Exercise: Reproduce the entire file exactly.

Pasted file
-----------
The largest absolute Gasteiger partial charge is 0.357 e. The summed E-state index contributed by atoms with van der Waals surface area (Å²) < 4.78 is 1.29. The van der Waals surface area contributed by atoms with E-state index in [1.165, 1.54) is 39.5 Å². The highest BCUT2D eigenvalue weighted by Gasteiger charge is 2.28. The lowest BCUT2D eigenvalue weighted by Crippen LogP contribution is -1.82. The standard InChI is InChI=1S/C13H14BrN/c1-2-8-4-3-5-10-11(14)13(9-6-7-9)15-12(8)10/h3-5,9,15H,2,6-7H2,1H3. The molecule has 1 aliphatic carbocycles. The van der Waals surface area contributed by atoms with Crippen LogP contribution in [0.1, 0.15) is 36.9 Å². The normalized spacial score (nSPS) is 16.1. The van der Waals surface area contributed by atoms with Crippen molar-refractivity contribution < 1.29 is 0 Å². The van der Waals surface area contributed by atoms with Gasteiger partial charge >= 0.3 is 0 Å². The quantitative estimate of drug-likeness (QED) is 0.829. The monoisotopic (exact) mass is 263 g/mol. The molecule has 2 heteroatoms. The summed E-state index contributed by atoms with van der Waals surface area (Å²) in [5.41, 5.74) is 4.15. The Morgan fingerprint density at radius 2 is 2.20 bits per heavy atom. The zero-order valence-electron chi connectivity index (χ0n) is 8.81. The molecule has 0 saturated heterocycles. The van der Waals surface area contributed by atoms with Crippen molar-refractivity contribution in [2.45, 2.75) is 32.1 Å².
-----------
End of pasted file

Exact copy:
The largest absolute Gasteiger partial charge is 0.357 e. The summed E-state index contributed by atoms with van der Waals surface area (Å²) < 4.78 is 1.29. The van der Waals surface area contributed by atoms with E-state index in [1.165, 1.54) is 39.5 Å². The highest BCUT2D eigenvalue weighted by Gasteiger charge is 2.28. The lowest BCUT2D eigenvalue weighted by Crippen LogP contribution is -1.82. The standard InChI is InChI=1S/C13H14BrN/c1-2-8-4-3-5-10-11(14)13(9-6-7-9)15-12(8)10/h3-5,9,15H,2,6-7H2,1H3. The molecule has 1 aliphatic carbocycles. The van der Waals surface area contributed by atoms with Crippen LogP contribution in [0.1, 0.15) is 36.9 Å². The normalized spacial score (nSPS) is 16.1. The van der Waals surface area contributed by atoms with Crippen molar-refractivity contribution < 1.29 is 0 Å². The van der Waals surface area contributed by atoms with Gasteiger partial charge >= 0.3 is 0 Å². The quantitative estimate of drug-likeness (QED) is 0.829. The monoisotopic (exact) mass is 263 g/mol. The molecule has 2 heteroatoms. The summed E-state index contributed by atoms with van der Waals surface area (Å²) in [5.41, 5.74) is 4.15. The Morgan fingerprint density at radius 2 is 2.20 bits per heavy atom. The zero-order valence-electron chi connectivity index (χ0n) is 8.81. The molecule has 0 saturated heterocycles. The van der Waals surface area contributed by atoms with Crippen molar-refractivity contribution in [2.45, 2.75) is 32.1 Å².